Wednesday, February 10, 2016     Volume: 30, Issue: 28

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Are you worried about gang violence increasing or coming in from nearby counties?

Yes. We can kiss the Happiest Town in America title goodbye.
I'm more worried about white collar crooks like Kelly Gearhart, Jay Miller, and Al Moriarty.
No. Our law enforcement is more than equipped to handle the problem.
It's inevitable unless we beef up outreach and social services for vulnerable youth.

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New Times / Music

Jody Mulgrew officially releases his new album with a Feb. 6th Steynberg Gallery concert


On Jody Mulgrew’s new album As the Sun Reclaims the Sky, he keeps things decidedly simple—just an acoustic guitar with a touch of electric or viola or a smartphone drum machine app, and his voice, that tender, yearning tenor informed by the likes of the Everly Brothers. 

Jody Mulgrew plays the Steynberg Gallery on Feb. 6 to officially release his newest album 'As the Sun Reclaims the Sky.'

Recorded mostly last year in Nashville on a simple four-track machine, the indie folk songs are immediately accessible, full of hooky choruses, comfortable melodies, and shambling rhythms. These are often breezy, sunshine-soaked tunes, mostly written by Mulgrew, though four of the eight tracks feature co-writers. (One song, the opening track “On the Line,” gets a reprise with a whole new sound on track seven, for a total of nine tracks.)

This Saturday, Feb. 6, Jody Mulgrew plays his official album release party for the record beginning at 7:30 p.m. at the Steynberg Gallery (all ages; $15; call 547-0278 for reservations). The Harmony People will open the show.

Quietly released in October of last year, Mulgrew’s new record has been getting airplay on KCBX 90.1 FM, but the Morro Bay native has become such a rambling man he hasn’t had a chance to give it the full release treatment in his old stomping grounds, where he’s built a reputation as an amazing songwriter. Last I heard, he was calling San Diego home, but he spent a lot of time in Nashville and he’s frequently on the road.

Fiddler and singer John Nowel will join Mulgrew for this show, and they have quite a history. “The two have performed together at the 2015 Live Oak Music Festival, at the Folk Alliance Region West folk music conference, and have made two trips to Europe in the last year, performing in Switzerland and Germany,” according to press materials.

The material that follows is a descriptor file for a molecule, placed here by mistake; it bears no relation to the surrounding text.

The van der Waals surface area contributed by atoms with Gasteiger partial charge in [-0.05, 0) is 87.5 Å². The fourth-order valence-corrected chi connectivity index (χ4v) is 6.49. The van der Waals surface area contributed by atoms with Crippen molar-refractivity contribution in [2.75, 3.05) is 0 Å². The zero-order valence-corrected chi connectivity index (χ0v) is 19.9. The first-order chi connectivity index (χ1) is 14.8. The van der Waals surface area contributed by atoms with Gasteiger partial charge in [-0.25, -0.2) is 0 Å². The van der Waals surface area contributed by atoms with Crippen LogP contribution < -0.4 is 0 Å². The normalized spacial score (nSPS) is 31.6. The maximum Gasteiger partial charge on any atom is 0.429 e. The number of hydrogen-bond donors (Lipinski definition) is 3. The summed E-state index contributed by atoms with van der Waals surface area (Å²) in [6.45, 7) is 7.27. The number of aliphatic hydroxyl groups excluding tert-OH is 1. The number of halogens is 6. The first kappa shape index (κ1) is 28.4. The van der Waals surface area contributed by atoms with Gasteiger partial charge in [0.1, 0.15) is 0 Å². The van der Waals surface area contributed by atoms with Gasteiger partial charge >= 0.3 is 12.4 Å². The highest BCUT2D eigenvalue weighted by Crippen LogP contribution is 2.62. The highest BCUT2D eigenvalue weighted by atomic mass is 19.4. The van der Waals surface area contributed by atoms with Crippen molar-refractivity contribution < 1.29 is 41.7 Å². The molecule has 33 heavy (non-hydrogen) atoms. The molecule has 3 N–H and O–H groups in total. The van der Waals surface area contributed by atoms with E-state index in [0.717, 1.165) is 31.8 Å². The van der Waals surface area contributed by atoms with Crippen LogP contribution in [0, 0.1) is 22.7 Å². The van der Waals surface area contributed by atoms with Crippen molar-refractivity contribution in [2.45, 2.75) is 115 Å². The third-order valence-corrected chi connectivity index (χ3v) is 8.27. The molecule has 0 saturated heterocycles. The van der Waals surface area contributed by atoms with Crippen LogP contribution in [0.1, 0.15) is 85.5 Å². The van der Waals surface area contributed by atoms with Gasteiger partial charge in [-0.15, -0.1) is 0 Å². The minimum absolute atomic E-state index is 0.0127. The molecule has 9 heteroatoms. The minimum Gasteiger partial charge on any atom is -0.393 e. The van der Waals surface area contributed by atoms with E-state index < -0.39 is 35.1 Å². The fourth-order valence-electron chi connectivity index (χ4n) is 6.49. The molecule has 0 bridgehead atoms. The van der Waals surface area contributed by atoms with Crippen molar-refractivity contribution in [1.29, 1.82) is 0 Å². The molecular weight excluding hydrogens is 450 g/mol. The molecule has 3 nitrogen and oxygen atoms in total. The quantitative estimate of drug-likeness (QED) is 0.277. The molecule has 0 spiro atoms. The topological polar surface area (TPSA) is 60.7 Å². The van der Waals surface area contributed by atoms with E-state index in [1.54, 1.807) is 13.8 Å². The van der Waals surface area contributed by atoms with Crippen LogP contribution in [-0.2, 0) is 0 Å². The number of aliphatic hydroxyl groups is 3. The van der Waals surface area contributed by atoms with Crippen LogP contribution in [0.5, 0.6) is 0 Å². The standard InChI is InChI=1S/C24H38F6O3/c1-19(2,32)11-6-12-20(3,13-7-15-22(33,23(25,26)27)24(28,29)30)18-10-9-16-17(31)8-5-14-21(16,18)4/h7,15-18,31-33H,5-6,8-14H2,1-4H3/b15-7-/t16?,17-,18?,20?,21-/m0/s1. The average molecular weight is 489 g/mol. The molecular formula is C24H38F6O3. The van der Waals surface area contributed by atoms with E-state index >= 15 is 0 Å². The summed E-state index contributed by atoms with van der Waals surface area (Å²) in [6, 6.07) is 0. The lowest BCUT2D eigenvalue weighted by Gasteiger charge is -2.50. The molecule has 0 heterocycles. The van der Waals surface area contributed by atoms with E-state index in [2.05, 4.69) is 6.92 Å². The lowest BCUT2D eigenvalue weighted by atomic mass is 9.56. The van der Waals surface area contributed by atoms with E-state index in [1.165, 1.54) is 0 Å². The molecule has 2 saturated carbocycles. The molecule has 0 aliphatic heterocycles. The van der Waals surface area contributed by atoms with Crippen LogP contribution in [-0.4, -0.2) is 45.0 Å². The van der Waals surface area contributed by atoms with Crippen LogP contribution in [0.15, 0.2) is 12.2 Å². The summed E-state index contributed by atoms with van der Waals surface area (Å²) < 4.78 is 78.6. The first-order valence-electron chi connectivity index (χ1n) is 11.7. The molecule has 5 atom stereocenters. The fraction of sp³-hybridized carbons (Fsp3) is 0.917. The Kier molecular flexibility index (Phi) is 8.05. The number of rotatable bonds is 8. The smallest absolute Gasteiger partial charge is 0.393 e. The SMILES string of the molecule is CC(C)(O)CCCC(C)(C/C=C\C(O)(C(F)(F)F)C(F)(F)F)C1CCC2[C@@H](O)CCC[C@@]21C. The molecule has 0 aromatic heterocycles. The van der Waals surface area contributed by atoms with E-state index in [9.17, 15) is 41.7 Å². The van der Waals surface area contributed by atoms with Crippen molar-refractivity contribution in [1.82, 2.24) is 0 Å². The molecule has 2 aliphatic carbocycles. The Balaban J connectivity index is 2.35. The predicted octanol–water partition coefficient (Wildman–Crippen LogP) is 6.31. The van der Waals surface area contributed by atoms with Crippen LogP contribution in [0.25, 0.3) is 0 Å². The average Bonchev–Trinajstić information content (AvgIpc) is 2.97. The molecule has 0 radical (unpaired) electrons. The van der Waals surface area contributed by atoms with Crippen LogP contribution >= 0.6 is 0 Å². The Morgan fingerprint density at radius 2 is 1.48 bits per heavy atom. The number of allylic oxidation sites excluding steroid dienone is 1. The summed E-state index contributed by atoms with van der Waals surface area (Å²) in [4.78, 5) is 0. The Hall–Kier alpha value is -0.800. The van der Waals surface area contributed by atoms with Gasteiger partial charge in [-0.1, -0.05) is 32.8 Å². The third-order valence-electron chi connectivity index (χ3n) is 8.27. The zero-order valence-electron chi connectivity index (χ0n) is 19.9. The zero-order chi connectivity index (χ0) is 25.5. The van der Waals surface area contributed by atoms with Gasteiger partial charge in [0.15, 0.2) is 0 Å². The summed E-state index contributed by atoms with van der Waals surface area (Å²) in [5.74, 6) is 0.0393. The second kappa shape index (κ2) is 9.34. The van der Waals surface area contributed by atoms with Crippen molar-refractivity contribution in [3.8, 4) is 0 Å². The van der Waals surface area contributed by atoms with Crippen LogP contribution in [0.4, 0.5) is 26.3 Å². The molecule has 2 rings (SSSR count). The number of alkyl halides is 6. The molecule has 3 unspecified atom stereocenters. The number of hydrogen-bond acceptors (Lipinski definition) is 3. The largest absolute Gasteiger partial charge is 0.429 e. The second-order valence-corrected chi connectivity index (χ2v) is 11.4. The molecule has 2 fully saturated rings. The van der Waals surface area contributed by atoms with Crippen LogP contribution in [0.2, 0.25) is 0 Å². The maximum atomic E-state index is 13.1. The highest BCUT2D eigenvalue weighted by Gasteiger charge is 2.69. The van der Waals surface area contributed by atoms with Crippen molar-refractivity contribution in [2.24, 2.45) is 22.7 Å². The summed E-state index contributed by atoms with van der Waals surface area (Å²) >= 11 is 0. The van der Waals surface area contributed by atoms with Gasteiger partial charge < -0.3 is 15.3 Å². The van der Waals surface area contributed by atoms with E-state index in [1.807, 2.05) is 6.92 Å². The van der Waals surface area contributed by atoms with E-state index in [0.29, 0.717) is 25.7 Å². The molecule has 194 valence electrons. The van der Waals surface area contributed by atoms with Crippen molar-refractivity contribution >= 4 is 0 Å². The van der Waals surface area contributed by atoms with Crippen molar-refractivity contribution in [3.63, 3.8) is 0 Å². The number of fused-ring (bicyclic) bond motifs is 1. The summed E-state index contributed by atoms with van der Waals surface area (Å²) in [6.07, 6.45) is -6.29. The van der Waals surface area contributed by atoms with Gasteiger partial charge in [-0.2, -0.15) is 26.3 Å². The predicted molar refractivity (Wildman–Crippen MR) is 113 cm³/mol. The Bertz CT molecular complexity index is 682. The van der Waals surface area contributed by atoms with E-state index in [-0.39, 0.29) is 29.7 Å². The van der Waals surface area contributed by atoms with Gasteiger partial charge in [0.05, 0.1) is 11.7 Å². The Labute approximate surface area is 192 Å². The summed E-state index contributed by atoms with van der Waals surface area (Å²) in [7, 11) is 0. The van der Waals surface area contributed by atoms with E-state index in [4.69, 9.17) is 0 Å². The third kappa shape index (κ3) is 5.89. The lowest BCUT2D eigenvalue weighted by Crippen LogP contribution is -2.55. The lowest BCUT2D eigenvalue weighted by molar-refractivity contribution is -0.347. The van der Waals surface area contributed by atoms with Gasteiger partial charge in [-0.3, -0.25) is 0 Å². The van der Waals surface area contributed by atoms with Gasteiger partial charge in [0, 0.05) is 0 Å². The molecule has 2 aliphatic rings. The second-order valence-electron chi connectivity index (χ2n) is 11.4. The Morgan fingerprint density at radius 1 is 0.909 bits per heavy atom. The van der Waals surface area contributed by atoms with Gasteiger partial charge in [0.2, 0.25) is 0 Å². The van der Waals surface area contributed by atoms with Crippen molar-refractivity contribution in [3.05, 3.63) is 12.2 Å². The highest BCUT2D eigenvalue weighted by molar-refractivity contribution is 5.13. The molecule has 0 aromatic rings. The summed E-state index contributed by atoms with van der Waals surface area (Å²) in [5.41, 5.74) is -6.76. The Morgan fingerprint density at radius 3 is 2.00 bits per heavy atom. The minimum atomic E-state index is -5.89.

It’s also worth noting that two of Mulgrew’s previous albums, 2011’s Rocket Ship and 2014’s Let Them Talk won Album of the Year at the New Times Music Awards.

“You are the sweetest little apple on the whole darn tree. I can’t wait to catch you when you fall for me. I believe you’ll fall into my arms eventually. You are the sweetest little apple on the whole darn tree,” Mulgrew croons on “Sweetest Little Apple.”

“If the ghosts of our happiest times themselves die, will you lie in the graveyard with me at the twilight of a memory?” he asks on “Ghosts of Our Happiest Times.”

These are terrific songs from a gifted songwriter in full bloom. Let’s hope that Mulgrew, no matter where he rambles, always comes home again.

Pardi time!

Country rocker and Capital Records hit maker Jon Pardi plays Feb. 11 at Fremont Theater.

Country rocker Jon Pardi isn’t what’s wrong with country music. In fact, he’s what country music has been missing—a hit machine who (with the help of co-songwriters) has generated five charting singles: “Missin’ You Crazy,” “Up All Night,” “What I Can’t Put Down,” “When I’ve Been Drinkin’,” and “Head Over Boots.” His debut album, 2014’s Write You a Song, peaked at No. 3 on the Billboard country charts, and as proof of his crossover appeal, peaked at 14 on the Billboard 200.

“All I ever wanted to do coming to Nashville was to write rowdy, in-your-face, straight country music,” Pardi said on his webpage, “and that’s what this album is. If you can take a piece of life and put it in a song, it’s going to be a good song—especially if it’s from the heart.”

Next Thursday, Feb. 11, Jon Pardi plays the Fremont Theater (7 p.m. doors; show at 8 p.m.; all ages; $18 presale or $20 at the door; 

The California native is one of Capital Records’ rising stars and has opened for the likes of Alan Jackson and Dierks Bentley, but he’s on his way to headlining stadiums himself. He lists Dwight Yoakam, George Strait, and Alan Jackson as inspiration, and his laidback vibe has made him hugely appealing to audiences. In fact, his new tour has him crisscrossing the country between now and August.

“I really don’t have any negative songs,” Pardi said. “It always feels good with me, so when you come to a show or listen to the record, you’re going to have a good time.”

More music …